Lean protein—such as chicken, turkey, beef, fish, and lamb—provides essential amino acids, which are precursors for neurotransmitters, including serotonin and dopamine, which play an important role in mental health. A 2019 study on nutrition and depression in adolescents shows that low intake of amino acids has been linked to reduced synthesis of these neurotransmitters and consequently, low moods and aggression. For optimal brain health, choose hormone-free, antibiotic-free, free-range, and grass-fed animal proteins.

4. Salmon: A Healthy Dose of Omega-3 Fatty Acids

Did you know that 60% of the solid weight of your brain is fat? Low-fat diets are not good for your brain or your mood. Salmon is loaded with omega-3 fatty acids, and a wealth of research has shown that these fats can reduce symptoms of depression. A 2009 review of three studies on the effects of omega-3 fatty acids in major depression in adults, depression in children, and depression in bipolar disorder found that EPA (a form of omega-3s) reduced symptoms in all three types of depression with no side effects. When shopping, opt for wild salmon, not the farm-raised variety.

5. Kimchi: Probiotic Power

Kimchi supports healthy gut bacteria, which is tightly linked to mood. The gut—your gastrointestinal tract (GI)—is often called the second brain because it is lined with about 100 million neurons. And 75% of the body’s neurotransmitters—including feel-good ones like serotonin— are produced in the gut. A 2017 review of the existing research suggests that treatment with probiotics can alleviate depressive symptoms.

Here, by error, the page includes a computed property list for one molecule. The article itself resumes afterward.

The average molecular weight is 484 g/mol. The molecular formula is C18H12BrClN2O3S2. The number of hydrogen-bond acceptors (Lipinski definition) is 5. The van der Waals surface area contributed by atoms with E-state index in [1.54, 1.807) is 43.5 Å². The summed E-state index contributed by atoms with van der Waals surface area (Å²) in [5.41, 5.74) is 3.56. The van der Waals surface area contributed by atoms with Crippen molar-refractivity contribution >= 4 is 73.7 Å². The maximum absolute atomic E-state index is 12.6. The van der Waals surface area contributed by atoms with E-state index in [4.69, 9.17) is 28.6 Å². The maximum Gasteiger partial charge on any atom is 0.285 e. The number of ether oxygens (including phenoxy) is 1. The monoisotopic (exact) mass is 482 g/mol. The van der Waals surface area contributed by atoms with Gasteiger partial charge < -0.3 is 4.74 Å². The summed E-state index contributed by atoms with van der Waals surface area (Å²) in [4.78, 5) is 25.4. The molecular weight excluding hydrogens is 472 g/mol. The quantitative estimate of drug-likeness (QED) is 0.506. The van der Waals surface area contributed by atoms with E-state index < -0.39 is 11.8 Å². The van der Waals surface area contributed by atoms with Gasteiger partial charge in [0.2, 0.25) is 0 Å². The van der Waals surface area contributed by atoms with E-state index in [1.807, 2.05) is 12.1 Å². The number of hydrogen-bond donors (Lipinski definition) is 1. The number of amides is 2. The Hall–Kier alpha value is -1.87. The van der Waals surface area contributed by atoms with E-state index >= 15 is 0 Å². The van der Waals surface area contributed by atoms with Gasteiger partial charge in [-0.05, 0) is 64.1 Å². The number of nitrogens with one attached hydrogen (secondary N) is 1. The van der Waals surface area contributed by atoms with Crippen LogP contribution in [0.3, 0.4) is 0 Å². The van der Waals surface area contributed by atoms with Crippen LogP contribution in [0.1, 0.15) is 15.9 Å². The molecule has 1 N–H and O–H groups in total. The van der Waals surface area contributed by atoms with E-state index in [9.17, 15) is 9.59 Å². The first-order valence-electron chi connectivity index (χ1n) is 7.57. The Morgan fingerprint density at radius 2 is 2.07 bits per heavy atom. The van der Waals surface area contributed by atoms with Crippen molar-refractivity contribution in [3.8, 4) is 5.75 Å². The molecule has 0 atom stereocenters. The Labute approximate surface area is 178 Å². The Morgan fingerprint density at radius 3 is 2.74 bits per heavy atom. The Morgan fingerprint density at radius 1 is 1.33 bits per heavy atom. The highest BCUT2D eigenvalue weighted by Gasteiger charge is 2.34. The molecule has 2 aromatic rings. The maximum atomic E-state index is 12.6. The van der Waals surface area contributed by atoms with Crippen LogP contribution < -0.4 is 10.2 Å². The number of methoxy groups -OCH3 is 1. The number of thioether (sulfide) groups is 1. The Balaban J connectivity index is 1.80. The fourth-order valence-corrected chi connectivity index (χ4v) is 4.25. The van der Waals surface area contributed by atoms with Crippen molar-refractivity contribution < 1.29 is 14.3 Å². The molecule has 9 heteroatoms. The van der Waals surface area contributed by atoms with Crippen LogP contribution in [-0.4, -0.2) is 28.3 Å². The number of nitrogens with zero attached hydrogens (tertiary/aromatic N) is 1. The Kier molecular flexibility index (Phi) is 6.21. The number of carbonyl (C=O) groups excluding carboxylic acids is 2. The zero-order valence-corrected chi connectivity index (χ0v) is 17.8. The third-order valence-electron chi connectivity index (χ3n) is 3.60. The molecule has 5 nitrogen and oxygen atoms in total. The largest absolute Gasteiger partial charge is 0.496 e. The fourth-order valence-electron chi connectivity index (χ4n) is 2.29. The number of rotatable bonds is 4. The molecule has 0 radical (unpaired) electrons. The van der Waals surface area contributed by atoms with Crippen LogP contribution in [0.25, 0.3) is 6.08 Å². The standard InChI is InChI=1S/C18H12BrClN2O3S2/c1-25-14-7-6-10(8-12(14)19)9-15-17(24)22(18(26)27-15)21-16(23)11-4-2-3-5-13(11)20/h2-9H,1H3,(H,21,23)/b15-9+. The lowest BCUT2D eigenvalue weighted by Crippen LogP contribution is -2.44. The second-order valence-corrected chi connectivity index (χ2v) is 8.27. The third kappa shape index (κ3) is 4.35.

6. Saffron: Nature’s Antidepressant

Herbs and spices are as powerful as medicines. In multiple studies, a saffron extract was found to be as effective as antidepressant medication in treating people with major depression.

7. Avocados: Oleic Acid Attacks Bad Moods

This popular green fruit contains healthy fats that fuel brainpower and is high in oleic acid. A 2009 study that followed 4,856 adults for a decade found that women who consumed the most oleic acid were less than half as likely to suffer from severe depression.

8. Dark Leafy Greens: Anti-Inflammatory Action

Whether you prefer kale, spinach, or broccoli, be sure to fuel up on these nutrient-dense vegetables. In addition to being chock-full of vitamins and minerals, they fight inflammation, which has been linked to depression, according to research in JAMA Psychiatry.